Little OSHA Mistakes Than Can Cost You Millions

Many workers resent hearing the acronym OSHA, but our infographic shows that you should be thanking OSHA for being around. The Occupational Safety and Health Administration was created to improve safety in the workplace, and reduce the amount of injuries and fatalities that occur each year. The rules and regulations they establish, as well as the pesky fines, may seem to be frustrating and take you one step back for every two steps forward, but they can help you grow your career or business. OSHA sets their guidelines to protect workers from ignorance when operating complex machinery, which can result in severe injury and deaths. Savings lives is their primary concern, but they also help to prevent having to fine business owners. You know all those annoying inspections? This infographic proves that each and every one of those are meant to make sure workers are safe, no one is endangering lives due to lack of equipment-specific training, and business owners don’t have to pay expensive fines.

So the next time an OSHA field inspector shows up, you should be smiling and grateful, and here’s why:

OSHA saves you time and money

The Occupational Safety and Health Administration (OSHA) is commonly thought of as a red tape-laden, bureaucratic behemoth government organization that stunts job growth and reduces bottom-line profits. Yet the facts state otherwise. Take a look at the facts & stats below. Some will surprise you, others will shock you, but all point to a singular, indisputable fact: OSHA actually saves companies money in the long run.


Reduced Workers’ Compensation Costs

A 2012 study by the University of California and Harvard University concluded that workplace injury claims dropped nearly 10% for employers who had undergone an OSHA inspection.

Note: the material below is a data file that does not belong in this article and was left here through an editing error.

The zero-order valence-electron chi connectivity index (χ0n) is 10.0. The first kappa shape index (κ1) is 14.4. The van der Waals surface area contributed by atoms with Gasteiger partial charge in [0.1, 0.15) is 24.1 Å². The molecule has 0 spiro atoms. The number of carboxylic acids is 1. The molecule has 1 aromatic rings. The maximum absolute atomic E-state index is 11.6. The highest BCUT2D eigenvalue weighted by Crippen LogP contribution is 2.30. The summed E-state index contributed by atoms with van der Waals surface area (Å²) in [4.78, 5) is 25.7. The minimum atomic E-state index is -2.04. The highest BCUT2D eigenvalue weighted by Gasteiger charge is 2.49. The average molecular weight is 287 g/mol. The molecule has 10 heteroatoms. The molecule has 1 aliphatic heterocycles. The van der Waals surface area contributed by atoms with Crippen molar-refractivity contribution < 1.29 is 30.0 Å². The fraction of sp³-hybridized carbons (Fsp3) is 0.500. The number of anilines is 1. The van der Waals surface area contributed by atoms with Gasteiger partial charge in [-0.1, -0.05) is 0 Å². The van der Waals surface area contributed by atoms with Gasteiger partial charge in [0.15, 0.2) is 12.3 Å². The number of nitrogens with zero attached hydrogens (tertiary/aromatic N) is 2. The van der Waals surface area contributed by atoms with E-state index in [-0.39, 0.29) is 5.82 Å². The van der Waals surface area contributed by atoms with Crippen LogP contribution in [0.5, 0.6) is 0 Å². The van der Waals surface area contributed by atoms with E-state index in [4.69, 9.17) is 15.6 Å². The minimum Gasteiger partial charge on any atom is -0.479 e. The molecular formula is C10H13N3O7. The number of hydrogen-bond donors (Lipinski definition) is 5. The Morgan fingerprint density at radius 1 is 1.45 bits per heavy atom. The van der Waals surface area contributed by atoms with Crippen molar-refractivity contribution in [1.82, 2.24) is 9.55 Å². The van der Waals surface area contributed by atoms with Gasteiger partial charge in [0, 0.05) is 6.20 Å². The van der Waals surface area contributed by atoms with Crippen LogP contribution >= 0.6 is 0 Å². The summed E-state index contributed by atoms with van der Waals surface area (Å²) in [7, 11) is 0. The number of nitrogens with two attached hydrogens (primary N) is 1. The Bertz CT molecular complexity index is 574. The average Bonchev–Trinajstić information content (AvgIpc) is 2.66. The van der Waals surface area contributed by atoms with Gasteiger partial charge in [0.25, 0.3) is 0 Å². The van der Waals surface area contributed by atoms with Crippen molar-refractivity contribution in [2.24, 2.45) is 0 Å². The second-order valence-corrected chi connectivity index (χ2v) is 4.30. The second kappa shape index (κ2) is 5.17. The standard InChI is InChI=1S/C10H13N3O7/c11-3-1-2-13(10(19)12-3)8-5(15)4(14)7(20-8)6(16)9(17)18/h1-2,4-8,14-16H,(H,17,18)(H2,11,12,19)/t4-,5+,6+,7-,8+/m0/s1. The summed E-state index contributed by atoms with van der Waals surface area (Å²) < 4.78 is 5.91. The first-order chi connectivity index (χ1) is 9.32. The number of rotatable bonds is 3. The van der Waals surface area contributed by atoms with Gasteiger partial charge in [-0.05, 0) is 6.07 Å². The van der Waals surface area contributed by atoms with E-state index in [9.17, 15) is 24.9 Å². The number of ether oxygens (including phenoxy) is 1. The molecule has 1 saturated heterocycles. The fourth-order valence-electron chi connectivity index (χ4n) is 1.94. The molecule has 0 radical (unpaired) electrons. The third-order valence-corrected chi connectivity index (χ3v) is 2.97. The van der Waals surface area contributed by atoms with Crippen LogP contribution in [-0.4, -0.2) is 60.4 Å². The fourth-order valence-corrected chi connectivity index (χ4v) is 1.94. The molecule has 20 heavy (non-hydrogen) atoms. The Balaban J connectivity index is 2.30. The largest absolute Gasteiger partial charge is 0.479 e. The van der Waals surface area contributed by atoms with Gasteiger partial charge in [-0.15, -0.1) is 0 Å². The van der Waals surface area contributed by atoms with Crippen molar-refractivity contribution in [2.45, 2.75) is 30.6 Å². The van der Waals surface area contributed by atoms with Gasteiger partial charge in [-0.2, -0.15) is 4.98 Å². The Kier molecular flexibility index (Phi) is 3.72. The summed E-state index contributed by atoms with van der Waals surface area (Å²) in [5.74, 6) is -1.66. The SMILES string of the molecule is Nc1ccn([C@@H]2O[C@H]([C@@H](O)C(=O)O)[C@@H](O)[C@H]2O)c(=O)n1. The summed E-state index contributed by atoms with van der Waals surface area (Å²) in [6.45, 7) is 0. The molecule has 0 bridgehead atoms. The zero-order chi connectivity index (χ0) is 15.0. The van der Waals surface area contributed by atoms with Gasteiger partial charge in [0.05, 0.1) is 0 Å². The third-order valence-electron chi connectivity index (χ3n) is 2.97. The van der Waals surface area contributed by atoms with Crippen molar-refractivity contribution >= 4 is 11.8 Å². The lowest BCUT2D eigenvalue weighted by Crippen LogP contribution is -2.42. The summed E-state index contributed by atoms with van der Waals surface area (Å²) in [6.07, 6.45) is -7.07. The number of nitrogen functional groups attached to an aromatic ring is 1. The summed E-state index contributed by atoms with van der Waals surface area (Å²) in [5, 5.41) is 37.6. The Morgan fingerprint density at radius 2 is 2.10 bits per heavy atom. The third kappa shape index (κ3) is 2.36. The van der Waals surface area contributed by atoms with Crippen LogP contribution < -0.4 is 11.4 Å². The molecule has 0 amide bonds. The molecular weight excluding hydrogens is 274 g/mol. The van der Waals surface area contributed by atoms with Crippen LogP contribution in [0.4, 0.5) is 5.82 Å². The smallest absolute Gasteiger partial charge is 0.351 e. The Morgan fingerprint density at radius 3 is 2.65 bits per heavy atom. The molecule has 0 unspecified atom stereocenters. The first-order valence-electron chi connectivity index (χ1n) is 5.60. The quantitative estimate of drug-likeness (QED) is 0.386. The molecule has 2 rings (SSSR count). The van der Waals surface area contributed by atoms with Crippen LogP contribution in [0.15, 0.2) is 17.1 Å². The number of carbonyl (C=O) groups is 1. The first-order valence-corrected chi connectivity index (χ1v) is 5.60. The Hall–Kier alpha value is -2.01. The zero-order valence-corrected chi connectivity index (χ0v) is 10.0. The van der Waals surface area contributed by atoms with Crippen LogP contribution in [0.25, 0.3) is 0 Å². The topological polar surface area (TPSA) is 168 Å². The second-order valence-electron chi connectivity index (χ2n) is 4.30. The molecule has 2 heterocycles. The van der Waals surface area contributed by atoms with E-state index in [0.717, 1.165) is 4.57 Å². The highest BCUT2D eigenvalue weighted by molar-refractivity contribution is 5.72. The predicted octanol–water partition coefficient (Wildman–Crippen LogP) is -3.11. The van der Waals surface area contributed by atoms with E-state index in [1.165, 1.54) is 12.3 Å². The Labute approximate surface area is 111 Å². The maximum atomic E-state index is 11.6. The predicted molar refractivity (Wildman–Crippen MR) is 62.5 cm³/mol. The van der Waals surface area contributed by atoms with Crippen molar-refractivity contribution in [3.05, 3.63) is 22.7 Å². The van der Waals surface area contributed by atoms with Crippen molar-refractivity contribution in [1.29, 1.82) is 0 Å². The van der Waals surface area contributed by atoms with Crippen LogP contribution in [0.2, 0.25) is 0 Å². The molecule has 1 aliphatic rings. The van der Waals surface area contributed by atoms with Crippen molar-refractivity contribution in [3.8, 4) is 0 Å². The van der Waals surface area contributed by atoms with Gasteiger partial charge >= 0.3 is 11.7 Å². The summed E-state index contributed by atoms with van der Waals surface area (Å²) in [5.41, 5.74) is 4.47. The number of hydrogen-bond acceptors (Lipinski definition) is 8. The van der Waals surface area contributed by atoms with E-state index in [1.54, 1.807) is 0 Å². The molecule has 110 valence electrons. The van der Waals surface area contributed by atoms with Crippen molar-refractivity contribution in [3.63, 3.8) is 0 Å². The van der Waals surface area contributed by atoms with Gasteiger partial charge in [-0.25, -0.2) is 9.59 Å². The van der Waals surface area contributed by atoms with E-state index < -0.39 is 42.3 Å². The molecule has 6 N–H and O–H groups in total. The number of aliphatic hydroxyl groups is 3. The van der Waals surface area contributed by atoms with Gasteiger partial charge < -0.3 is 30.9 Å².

The same study showed an average savings of 26% for total workers’ compensation costs for the same group of employers.

These statistics prove the old adage, “Safety pays in the long run.”

One study showed that for every $1 spent on safety programs, $5 is saved in accident avoidance and other related savings.


More Inspections = More Savings

According to some analysts, more frequent OSHA inspections would save the U.S. economy around $6 billion per year.

The general consensus is that more aggressive OSHA action would stop supervisors and workers from “cutting corners.”

Even with a widespread inspection schedule, OSHA can’t prevent all accidents from happening.

Each year, workplaces fatalities, injuries and illnesses add over $170 billion in costs.


What Kinds of Accidents Does OSHA Prevent?

Accidents are expensive – last year, $93 million was spent on carpentry-related falls – just one part of one industry’s accident expenses!

The 3 most common OSHA standards that are violated are:

  • Construction fall protection
  • General industry hazard communication
  • Construction scaffolding

Something Money Doesn’t Measure – OSHA’s Life-Saving Benefit

OSHA legislation has helped reduce the numbers of daily on-the-job fatalities in America.

In 1970, the average daily death toll for American laborers was 38.

Today, that number has been reduced by almost two-thirds. In 2014, there were 14 worker fatalities per day.


As you can see, these statistics show that OSHA saves employers and companies in total operating costs. And it’s not just money; numerous lives are saved as well. Becoming OSHA compliant is a worthwhile goal for any employer AND employee. can help you gain OSHA-compliant training for pennies on the dollar. As our facts above illustrated, investing in safety is a smart idea. And the best thing about FLC is that you don’t need a ton of money to get your safety program started. Give our OSHA forklift safety experts a call at (888) 278-8896 for more information.


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Little OSHA Mistakes Can Cost You Millions

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